A downside about computers in general in the classroom (touched on by SJ) is the teachers feeling like they are being unempowered - they like firm authority and control, and they feel threatened by computers, particularly information sources like wikipedia. It is the teachers problem - but since they can so easily derail our efforts it must be taken into account.
Not sure if that fits anywhere in our recommendations - but just don't try to bypass the teacher.
- What format would OLPC like the content to be in? XML? OpenZIM?
SJ says :- It would be helpful for "everything" to be available in "a suite of formats". I am not sure I agree - unless these are automated, subsidiary formats from a Master - which I imagine will be XML.
- What content would you like to be available for OLPC, besides Wikipedia?
SJ mentions a featured image collection - I like that.
Cross-linking between different wiki modules is sometimes requested. Not sure how this would be done, but that would be great. I would love to have a bunch of different 'modules' - like (for instance) History, and Africa, and have them interlink. I guess you could just leave everything redlinked - but that is for the XML Parser people to think about.
He mentions wikibrowse - that (corrected) link describes the process that generates their selection - interesting, if you compare it to our IRC discussions.
- Offline editing
Definitely on the wishlist, but I can't see it happening yet. A local collaborative effort on some chosen areas, with a post-project merge, is the only way I see it working.
He mentions that still privileges the rich. I really think this will go away. America is so behind when it comes to cellphones.
I've greatly expanded recommendation nos. 3 & 4 as mentioned last week on IRC. These still need work/finishing off, but the basics are there. They also still need supporting facts, though most things are pretty obvious (things like that schools have teachers). Please review and leave comments - also, solicit comments from others.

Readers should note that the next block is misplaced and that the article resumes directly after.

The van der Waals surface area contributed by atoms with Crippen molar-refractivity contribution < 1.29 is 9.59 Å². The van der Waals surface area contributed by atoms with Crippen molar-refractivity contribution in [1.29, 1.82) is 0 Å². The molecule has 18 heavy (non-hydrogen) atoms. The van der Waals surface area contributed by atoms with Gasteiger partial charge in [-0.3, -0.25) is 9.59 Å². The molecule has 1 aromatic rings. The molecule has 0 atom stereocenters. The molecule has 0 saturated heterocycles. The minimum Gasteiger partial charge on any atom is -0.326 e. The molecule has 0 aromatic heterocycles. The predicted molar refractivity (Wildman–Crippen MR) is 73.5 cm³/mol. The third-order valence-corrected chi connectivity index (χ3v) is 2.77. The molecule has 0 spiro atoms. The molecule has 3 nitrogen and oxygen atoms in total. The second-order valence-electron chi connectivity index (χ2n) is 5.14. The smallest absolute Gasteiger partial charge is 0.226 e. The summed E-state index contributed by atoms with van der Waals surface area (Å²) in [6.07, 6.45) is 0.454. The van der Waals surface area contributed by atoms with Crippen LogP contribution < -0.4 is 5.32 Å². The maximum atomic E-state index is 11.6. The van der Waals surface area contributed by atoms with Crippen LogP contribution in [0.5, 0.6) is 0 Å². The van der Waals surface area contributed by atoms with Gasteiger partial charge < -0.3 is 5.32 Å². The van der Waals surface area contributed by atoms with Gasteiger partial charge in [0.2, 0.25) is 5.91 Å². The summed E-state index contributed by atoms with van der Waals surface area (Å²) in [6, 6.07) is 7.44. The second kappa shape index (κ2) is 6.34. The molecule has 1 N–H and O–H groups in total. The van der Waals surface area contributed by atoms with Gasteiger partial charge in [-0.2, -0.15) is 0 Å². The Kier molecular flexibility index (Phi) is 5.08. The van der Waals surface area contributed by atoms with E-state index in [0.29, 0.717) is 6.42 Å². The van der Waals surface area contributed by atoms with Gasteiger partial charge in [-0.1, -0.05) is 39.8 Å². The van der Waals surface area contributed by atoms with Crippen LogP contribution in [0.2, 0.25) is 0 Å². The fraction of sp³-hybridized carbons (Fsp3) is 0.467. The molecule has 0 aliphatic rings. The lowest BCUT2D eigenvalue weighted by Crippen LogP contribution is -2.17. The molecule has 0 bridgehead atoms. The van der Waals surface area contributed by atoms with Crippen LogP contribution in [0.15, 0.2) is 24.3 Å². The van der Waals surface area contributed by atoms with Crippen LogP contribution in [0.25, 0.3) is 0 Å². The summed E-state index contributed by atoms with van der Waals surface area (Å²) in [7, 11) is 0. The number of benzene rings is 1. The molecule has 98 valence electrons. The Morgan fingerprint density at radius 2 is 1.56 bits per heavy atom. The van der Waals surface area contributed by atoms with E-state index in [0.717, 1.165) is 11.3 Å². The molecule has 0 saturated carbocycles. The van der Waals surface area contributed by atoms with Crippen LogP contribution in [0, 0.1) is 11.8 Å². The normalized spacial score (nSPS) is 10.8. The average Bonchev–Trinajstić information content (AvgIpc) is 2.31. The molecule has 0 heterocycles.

Hi! I have summarized the reach and regional analyses in this document and realized that it might be of interest to you.
He wikilinked the word "this". :) Task force/Local language projects/Commons and differences in reach and regional analyses
I just got through reading the content from this Task Force, including all of the chat logs. First, congratulations. You are all making tremendous progress, and I'm extremely psyched about where you are.
There are a couple of next steps I'd encourage you all to think about moving forward:
- Summarize your discussions. It would be useful if some group of you went through the chat log and incorporated them in the appropriate wiki pages. There's tons of good data there, and it would be good to bring it to the forefront. Moreover, I think this will help propel the discussion from this point forward.
- Take a second pass at the Key Questions included in your mandate. How would you answer those questions now that you've taken a deep dive into the issues?
- Be careful to separate the high-level recommendations from the detailed tactical work. For example, your first recommendation is to make the data dumps easier to use, and there are some low-level suggestions on how to do that. I would move the low-level suggestions to a proposal and link to that. The recommendation itself should explain why making data dumps easier to use is a priority, and what sort of impact it would have on fulfilling the Wikimedia vision over the next five years.
In your meeting last week, I promised to check with Sarah to see if she'd made any progress on finding a mobile phone industry contact. She's been trying diligently, but the one that was initially suggested isn't responsive to emails. So she's still looking. :)
- I had an excellent phone conversation with Patrice from WikiPock, and he is able to join us on IRC on Tuesday 22nd, if people are OK with that. It looks like they would work well with the community. I would still like to contact people from Wapedia and Collison as well. I'm mainly interested to know what would make their lives easier (in terms of formatting), and what would encourage & enable them to develop products suitable for developing countries.
There's a template for weekly reports on the task force's page. They're important for a couple of reasons: first, it lets the group distill its thinking, and second, it helps others get a quick overview of what's going on for the task force.
I wonder if you all would take a stab at one, so that I can link it from the Task force page?
- I'll try to start working on this in a week or so; right now I'm in my final week of classes, with final exams coming up soon. Till then, my summaries of the IRCs show the same information, just in a different format. Cheers, Walkerma 03:35, 10 December 2009 (UTC)
I've used offline Wikipedia implementations like Moulin. A major weakness in solutions such as these is they are hard to get small updates. I have to download the whole DVD image to get an update. Over slow internet connection like those here in Cameroon it is very time consuming.